As you can see from the above if we only have 12 bit data and as a result 4096 code values to play with, we can only record an absolute maximum of 12 stops of dynamic range using linear data. To get even 12 stops we must record the first couple of stops with an extremely small amount of tonal information. This is why most 14 stop raw cameras use 16 bit data for linear or use log encoded raw data for 12 bit, where each stop above middle grey (around stop +8) is recorded with the same amount of data.

So how are Sony doing it on the FS5, FS7 etc? I suspect (I’m pretty damn certain in fact) that Sony use something called floating point math. In essence what they do is take the linear data coming off the sensor and round the values recorded to the nearest 4 or 8. So, stop +14 is now only recorded with 2,048 values, stop +13 with 512 values etc. This is fine for the brighter stops where there are hundreds or even thousands of values, it has no significant impact on the brighter parts of the final image. But in the darker parts of the image it does have an impact as for example stop +5 which starts off with 16 values ends up only being recorded with 4 values and each stop below this only has 1 or two discreet levels. This results in blocky and often noisy looking shadow areas – a common complaint with 12 bit linear raw. I don’t know for a fact that this is what they are doing. But if you look at what they need to do, the options available and you look at the end results for 12 bit raw, this certainly appears to be the case.

Meanwhile a camera like the FS7 which can record 10 bit log will retain the full data range in the shadows because if you use log encoding, the brighter stops are each recorded with the same amount of data. With S-Log2 and 10 bit XAVC-I the FS7 uses approx 650 code values to record the 6 brightest stops in it’s capture range reserving approx 250 code values for the 8 darkest stops. Compare this to the linear example above and in fact what you will see is that 10 bit S-Log2 has as much data as you would expect to find in a straight 16 bit linear recording below middle grey (S-Log 3 actually reserves slightly more data for the shadows). BUT that’s for 16 bit. Sony’s 12 bit raw is squeezing 14 stops into what should be an impossibly small number of code values, so in practice what I have found  is that 10 bit S-log has noticeably more data in the shadows than 12 bit raw.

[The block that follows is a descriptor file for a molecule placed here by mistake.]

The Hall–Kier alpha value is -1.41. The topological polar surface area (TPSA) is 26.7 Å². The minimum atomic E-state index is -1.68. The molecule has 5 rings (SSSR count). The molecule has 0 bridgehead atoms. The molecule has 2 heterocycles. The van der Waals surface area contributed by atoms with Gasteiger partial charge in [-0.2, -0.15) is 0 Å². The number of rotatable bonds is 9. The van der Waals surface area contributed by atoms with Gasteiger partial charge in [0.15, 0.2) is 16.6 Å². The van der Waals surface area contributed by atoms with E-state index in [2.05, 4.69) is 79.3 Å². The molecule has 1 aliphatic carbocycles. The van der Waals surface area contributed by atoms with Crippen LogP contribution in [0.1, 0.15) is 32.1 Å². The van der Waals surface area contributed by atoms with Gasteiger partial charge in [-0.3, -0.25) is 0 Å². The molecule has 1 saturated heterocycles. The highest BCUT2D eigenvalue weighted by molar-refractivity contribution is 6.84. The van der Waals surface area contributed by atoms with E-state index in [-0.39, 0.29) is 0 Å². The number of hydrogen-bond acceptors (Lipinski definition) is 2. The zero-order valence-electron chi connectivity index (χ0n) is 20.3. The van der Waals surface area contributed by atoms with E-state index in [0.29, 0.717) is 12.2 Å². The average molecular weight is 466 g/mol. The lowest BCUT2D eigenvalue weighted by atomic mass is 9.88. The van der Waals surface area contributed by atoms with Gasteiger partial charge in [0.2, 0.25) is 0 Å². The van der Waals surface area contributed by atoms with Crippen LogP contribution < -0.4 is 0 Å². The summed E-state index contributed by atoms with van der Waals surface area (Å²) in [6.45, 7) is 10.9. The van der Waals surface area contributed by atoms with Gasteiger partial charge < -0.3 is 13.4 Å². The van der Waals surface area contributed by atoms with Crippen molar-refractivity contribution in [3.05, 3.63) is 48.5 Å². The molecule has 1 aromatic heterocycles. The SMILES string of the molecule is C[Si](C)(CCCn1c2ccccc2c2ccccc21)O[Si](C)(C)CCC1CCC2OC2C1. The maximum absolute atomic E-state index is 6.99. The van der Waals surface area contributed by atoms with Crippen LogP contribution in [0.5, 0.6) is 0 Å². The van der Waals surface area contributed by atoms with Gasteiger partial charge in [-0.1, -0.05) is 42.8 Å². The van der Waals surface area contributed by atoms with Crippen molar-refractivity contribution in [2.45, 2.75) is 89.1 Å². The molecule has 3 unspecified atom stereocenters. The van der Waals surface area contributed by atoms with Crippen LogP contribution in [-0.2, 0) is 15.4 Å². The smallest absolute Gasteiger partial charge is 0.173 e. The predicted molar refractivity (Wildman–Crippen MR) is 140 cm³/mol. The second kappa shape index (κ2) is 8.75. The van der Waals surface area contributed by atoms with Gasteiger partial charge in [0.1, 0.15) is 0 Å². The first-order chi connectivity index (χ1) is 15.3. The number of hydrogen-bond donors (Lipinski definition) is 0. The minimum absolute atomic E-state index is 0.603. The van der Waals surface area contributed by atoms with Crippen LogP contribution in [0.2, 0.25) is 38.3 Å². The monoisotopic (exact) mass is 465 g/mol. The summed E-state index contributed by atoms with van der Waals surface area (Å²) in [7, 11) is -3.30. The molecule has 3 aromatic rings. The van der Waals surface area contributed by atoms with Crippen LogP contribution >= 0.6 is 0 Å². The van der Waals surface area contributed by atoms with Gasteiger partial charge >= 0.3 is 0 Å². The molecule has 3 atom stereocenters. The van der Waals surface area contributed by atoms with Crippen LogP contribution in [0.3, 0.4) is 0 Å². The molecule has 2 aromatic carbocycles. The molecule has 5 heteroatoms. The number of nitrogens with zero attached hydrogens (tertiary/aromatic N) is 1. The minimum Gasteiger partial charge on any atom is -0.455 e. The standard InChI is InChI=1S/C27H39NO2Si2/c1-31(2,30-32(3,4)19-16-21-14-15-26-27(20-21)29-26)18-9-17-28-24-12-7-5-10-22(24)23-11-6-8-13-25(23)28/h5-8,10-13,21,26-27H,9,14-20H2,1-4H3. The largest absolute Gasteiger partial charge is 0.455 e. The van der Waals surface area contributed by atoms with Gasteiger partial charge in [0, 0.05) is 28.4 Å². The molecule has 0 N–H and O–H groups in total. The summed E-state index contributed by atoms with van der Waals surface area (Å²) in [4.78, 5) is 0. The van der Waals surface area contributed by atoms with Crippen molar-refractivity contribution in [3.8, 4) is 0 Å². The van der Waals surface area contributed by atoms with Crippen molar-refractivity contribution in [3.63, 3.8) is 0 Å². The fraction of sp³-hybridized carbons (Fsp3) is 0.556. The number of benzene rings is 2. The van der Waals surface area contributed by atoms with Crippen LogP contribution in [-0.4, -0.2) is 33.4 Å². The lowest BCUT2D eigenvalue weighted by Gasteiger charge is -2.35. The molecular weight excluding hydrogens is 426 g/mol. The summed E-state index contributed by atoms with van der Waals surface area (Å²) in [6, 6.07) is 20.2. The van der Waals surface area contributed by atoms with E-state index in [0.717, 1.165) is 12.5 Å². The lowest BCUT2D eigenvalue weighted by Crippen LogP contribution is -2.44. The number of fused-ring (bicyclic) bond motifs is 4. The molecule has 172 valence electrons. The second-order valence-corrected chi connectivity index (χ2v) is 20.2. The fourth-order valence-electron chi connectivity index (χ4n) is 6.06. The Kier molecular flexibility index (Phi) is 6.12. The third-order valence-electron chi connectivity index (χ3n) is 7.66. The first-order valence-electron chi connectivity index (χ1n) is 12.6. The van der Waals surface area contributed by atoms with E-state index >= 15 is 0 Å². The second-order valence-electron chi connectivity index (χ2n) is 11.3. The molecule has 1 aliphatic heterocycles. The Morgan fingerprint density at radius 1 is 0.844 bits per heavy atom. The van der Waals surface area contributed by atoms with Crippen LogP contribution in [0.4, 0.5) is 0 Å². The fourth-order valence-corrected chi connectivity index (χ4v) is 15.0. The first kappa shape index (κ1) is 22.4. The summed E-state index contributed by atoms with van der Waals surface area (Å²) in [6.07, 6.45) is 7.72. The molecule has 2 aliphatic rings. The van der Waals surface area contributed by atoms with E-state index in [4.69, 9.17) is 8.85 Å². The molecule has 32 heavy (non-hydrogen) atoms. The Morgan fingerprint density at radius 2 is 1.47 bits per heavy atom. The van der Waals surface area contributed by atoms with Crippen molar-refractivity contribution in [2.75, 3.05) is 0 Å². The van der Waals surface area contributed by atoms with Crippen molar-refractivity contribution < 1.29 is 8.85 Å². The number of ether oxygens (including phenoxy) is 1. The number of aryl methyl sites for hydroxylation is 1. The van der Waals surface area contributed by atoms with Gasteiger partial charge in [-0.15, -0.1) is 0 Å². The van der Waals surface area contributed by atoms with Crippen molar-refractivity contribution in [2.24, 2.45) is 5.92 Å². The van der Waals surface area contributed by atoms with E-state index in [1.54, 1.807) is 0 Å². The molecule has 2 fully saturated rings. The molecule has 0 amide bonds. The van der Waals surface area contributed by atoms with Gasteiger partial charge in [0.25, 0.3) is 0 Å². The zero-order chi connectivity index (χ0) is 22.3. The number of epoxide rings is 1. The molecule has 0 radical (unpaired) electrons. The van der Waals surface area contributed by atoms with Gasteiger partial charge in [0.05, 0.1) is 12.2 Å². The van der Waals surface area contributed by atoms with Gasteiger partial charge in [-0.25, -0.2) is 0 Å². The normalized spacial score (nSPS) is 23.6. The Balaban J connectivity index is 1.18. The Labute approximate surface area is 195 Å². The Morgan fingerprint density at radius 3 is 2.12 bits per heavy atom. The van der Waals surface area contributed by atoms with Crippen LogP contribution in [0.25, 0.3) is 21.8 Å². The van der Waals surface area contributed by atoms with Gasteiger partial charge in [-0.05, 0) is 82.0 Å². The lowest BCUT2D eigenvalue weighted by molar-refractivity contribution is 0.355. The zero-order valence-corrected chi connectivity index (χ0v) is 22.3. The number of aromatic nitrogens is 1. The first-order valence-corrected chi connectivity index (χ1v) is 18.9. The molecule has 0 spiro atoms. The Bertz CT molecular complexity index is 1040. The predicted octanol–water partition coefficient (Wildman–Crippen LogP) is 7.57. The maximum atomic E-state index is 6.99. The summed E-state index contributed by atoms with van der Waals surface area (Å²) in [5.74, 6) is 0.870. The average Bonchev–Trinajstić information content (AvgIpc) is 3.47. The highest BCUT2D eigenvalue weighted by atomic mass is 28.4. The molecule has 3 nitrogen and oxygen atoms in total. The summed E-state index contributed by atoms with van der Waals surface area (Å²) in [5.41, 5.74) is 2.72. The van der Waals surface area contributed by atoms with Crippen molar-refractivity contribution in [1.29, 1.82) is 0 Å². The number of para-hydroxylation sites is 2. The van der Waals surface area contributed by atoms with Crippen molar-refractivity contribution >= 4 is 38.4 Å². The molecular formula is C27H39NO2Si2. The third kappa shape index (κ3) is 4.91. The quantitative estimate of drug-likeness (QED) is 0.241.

In the highlights 12 bit linear raw will have more data than 10 bit S-log2 and S-Log3 and this is borne out in practice where a brightly exposed raw image will give amazing results with beautiful highlights and mid range. But if your 12 bit raw is dark or underexposed it is not going to perform as well as you might expect. For dark and low key scenes 10 bit S-Log is most likely going to give a noticeably better image. (Note: 8 bit S-log2/3 as you would have from an FS5 in UHD only has a quarter of the data that 10 bit has. The FS5 records the first 8 stops in  8 bit S-log 2 with approx 64 code values, S-Log3 is only marginally better at approx 80 code values. 12 bit linear outperforms 8 bit log across the entire range).

Sony’s F5 and F55 cameras record to the R5 and R7 recorders using 16 bit linear data. 16 bit data is enough for 14 stops. But I believe that Sony still use floating point math for 16 bit recording. This time instead of using the floating point math to make room for an otherwise impossible dynamic range they use it to take a little bit of data from the brightest stop to give extra code values in the shadows. When you have 16,384 code values to play with you can afford to do that. This then adds a lot of extra tonal values and shades to the shadows compared to 10 bit log and as a result 16 bit linear raw will outperform 10 bit log across the entire exposure range by a fairly large margin.

So there you have it.  I know it’s hugely confusing sometimes. Not all types of raw are created equal. It’s really important to understand this stuff if you’re buying a camera. Just because it has raw it doesn’t necessarily mean an automatic improvement in image quality in every shooting situation. Log can be just as good or possibly even better in some situations, raw better in others. There are reasons why cameras like the F5/R5 cost more than a FS5/Shogun/Odyssey.